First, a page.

Fenton's_wagon In 1855 Fenton went to the Crimean War on assignment for the publisher Thomas Agnew to photograph the troops, with a photographic assistant Marcus Sparling and a servant and a large van of equipment. Despite high temperatures, breaking several ribs, and suffering from cholera, he managed to make over 350 usable large format negatives. An exhibition of 312 prints was soon on show in London. Sales were not as good as expected, possibly because the war had ended. According to Susan Sontag, in her work Regarding the Pain of Others (ISBN 0-374-24858-3) (2003), Fenton was sent to the Crimean War as the first official war photographer at the insistence of Prince Albert.

The photographs produced were to be used to offset the general aversion of the British people to an unpopular war, and to counteract the antiwar reporting of The Times. The photographs were to be converted into woodblocks and published in the less critical Illustrated London News and published in book form and displayed in a gallery. Fenton avoided making pictures of dead, injured or mutilated soldiers.

Fenton_cannonballs_crimea Due to the size and cumbersome nature of his photographic equipment, Fenton was limited in his choice of motifs. And because of the not very photosensitive material of his time, he was only able to produce pictures of unmoving objects, mostly posed pictures. But he also photographed the landscape, including an area near to where the Light Brigade – made famous in Tennyson’s "Charge of the Light Brigade" – was ambushed, called The Valley of Death; however, Fenton’s photographs were taken in the similarly named The Valley of the Shadow of Death.

Fenton_balaklava Modern photographers consider this picture, taken while under fire, to be a seminal piece of war photography. Two pictures were taken of this area, one with several cannonballs on the road, the other with an empty road. Opinions differ concerning which one was taken first. Filmmaker Errol Morris wrote a series of essays canvassing the evidence. He concluded that the photo without the cannonballs was taken first, but he remained uncertain about who moved the balls onto the road in the second picture – were they deliberately placed on the road by Fenton to enhance the image, or were soldiers in the process of removing them for reuse?

Fenton_Seated 1 In 1858 Fenton made studio genre studies based on romantically imaginative ideas of Muslim life, such as Seated Odalisque, using friends and models who were not always convincing in their roles. Although well-known for his Crimean war photography, his photographic career lasted little more than a decade, and in 1862 he abandoned the profession entirely, selling his equipment and becoming almost forgotten by the time of his death seven years later. He was later formally recognised by art historians for his pioneering work and artistic endeavour.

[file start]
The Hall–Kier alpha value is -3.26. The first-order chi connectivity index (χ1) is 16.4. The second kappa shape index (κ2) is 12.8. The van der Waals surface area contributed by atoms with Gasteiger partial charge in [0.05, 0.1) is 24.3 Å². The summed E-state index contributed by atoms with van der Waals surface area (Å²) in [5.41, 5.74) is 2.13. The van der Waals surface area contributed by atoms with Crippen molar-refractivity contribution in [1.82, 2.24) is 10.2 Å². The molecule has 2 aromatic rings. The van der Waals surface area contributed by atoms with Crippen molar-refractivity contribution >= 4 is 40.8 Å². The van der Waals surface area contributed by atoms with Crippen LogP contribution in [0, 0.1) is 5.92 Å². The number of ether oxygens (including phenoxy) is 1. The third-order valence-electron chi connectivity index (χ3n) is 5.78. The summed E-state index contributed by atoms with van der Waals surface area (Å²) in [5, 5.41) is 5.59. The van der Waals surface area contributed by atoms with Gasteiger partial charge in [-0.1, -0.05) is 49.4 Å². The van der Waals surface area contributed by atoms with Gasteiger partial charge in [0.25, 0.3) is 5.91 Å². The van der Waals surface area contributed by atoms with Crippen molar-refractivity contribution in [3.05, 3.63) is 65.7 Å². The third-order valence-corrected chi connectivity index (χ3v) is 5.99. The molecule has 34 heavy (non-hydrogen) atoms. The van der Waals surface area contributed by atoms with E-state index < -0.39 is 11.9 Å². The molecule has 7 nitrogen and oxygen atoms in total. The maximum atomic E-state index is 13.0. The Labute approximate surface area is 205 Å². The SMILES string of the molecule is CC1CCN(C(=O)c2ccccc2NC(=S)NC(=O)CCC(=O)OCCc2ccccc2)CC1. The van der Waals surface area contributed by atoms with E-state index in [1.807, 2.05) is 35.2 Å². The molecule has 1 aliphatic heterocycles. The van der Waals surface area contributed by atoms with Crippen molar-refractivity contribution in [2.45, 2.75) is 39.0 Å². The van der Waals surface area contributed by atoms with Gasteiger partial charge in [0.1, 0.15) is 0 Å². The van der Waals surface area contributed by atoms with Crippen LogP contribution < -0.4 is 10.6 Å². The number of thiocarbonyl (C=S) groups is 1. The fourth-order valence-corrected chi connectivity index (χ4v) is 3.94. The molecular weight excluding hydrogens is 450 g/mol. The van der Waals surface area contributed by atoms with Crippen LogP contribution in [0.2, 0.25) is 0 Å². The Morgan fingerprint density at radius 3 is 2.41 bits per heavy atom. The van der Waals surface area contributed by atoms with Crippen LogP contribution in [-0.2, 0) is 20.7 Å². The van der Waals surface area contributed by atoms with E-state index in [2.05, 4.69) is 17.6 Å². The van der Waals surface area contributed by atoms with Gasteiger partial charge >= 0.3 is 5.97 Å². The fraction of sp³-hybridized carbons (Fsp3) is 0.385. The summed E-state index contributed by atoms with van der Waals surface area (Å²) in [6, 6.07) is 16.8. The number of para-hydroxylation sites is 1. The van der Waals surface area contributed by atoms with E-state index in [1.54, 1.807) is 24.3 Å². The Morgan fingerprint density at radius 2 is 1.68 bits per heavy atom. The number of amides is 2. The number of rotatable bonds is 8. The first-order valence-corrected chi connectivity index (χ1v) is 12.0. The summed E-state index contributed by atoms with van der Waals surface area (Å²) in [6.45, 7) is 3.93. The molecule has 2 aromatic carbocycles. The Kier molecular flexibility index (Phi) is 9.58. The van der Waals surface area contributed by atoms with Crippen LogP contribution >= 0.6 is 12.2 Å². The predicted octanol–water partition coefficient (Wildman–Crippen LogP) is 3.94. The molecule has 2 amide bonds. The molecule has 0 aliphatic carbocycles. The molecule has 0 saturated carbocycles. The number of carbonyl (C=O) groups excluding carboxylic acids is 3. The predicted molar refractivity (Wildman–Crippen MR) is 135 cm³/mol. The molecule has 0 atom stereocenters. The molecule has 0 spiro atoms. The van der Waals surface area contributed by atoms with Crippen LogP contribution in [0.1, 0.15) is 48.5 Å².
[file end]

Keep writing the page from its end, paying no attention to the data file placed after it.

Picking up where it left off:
In recognition of the importance of his photography, Fenton’s photos of the Crimean war were included in the LIFE collection, 100 Photos that Changed the World.

Fenton_crimea Roger Fenton photographed in Russia in the early 1850s using paper negatives and then distinguished himself by photographing the Crimean War with the wet plate process. It is, however, in his architectural and landscape work that he shows an increasing restlessness with conventional approaches to photography and seems to anticipate a modern inclination toward abstract design. Like Benjamin Brecknell Turner, Fenton found that moving away from a building, to show all of it, often leads to graphically uninteresting photographs. And so, like Turner, he often moved in close, to show some part, and devised ways to keep the viewer’s eye from wandering past the picture’s borders. In Salisbury, The King’s Gardens, Fenton placed the silhouetted central tree against the lighter ground of the cathedral, providing a bull’s eye that rivets the eye to the center of the picture.

Fenton_furness Fenton’s landscapes made during the period from 1855 to 1860 show an overwhelming interest in pattern and shape, his concerns moving beyond the picturesque toward the definition of a new genre of landscape. In The Long Walk, Windsor, he constructs the picture out of the inverted T shaped path and allows the trees and bushes to mass into dark swells, again keeping the eye centered and driving it far off into the distance. The familiar serpentine line of the picturesque is absent again in Fenton’s The Double Bridge on the Machno, transformed now into a corkscrew or vortex of motion drawing us into the center of the picture through repeated leaps of black and white first in the black pool reflecting white, jagged shapes, then up to the highlights and shadows to the right, across the silhouetted tree and down to the water and up, across and down again.


Background and biographical information is from Wikipedia articles on:

Roger Fenton that can be found at…

Also see…

Masters of Photography: Roger Fenton